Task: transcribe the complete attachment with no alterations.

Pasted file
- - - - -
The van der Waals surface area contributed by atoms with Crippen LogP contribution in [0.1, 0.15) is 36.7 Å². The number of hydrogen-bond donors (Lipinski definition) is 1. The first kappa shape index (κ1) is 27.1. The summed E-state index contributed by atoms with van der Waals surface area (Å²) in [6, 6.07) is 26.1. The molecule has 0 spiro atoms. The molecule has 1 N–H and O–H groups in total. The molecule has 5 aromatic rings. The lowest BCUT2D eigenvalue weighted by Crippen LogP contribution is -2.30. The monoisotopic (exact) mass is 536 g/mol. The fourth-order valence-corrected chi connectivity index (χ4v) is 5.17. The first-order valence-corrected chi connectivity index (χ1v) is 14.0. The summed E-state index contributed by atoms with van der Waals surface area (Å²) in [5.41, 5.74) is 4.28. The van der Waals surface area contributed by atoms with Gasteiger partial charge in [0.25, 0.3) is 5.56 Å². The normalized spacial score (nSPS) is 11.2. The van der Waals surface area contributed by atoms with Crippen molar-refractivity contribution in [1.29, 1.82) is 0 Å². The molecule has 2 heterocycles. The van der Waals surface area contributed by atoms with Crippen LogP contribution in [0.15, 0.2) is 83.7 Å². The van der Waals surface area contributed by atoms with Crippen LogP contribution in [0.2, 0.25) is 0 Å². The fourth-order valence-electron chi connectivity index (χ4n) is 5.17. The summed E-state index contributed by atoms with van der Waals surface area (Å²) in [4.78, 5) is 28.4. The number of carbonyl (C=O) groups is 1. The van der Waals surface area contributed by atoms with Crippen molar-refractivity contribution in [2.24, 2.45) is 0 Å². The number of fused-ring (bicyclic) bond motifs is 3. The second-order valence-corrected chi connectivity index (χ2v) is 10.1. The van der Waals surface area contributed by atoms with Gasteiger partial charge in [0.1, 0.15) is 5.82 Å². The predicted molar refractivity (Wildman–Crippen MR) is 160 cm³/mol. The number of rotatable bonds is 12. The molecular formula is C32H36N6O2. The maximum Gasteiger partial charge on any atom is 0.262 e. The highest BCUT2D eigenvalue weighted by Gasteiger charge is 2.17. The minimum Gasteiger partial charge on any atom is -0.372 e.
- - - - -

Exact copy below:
The van der Waals surface area contributed by atoms with Crippen LogP contribution in [0.1, 0.15) is 36.7 Å². The number of hydrogen-bond donors (Lipinski definition) is 1. The first kappa shape index (κ1) is 27.1. The summed E-state index contributed by atoms with van der Waals surface area (Å²) in [6, 6.07) is 26.1. The molecule has 0 spiro atoms. The molecule has 1 N–H and O–H groups in total. The molecule has 5 aromatic rings. The lowest BCUT2D eigenvalue weighted by Crippen LogP contribution is -2.30. The monoisotopic (exact) mass is 536 g/mol. The fourth-order valence-corrected chi connectivity index (χ4v) is 5.17. The first-order valence-corrected chi connectivity index (χ1v) is 14.0. The summed E-state index contributed by atoms with van der Waals surface area (Å²) in [5.41, 5.74) is 4.28. The van der Waals surface area contributed by atoms with Gasteiger partial charge in [0.25, 0.3) is 5.56 Å². The normalized spacial score (nSPS) is 11.2. The van der Waals surface area contributed by atoms with Crippen molar-refractivity contribution in [1.29, 1.82) is 0 Å². The molecule has 2 heterocycles. The van der Waals surface area contributed by atoms with Crippen LogP contribution in [0.15, 0.2) is 83.7 Å². The van der Waals surface area contributed by atoms with Crippen LogP contribution in [0.2, 0.25) is 0 Å². The fourth-order valence-electron chi connectivity index (χ4n) is 5.17. The summed E-state index contributed by atoms with van der Waals surface area (Å²) in [4.78, 5) is 28.4. The number of carbonyl (C=O) groups is 1. The van der Waals surface area contributed by atoms with Crippen molar-refractivity contribution in [2.24, 2.45) is 0 Å². The number of fused-ring (bicyclic) bond motifs is 3. The second-order valence-corrected chi connectivity index (χ2v) is 10.1. The van der Waals surface area contributed by atoms with Gasteiger partial charge in [0.1, 0.15) is 5.82 Å². The predicted molar refractivity (Wildman–Crippen MR) is 160 cm³/mol. The number of rotatable bonds is 12. The molecular formula is C32H36N6O2. The maximum Gasteiger partial charge on any atom is 0.262 e. The highest BCUT2D eigenvalue weighted by Gasteiger charge is 2.17. The minimum Gasteiger partial charge on any atom is -0.372 e.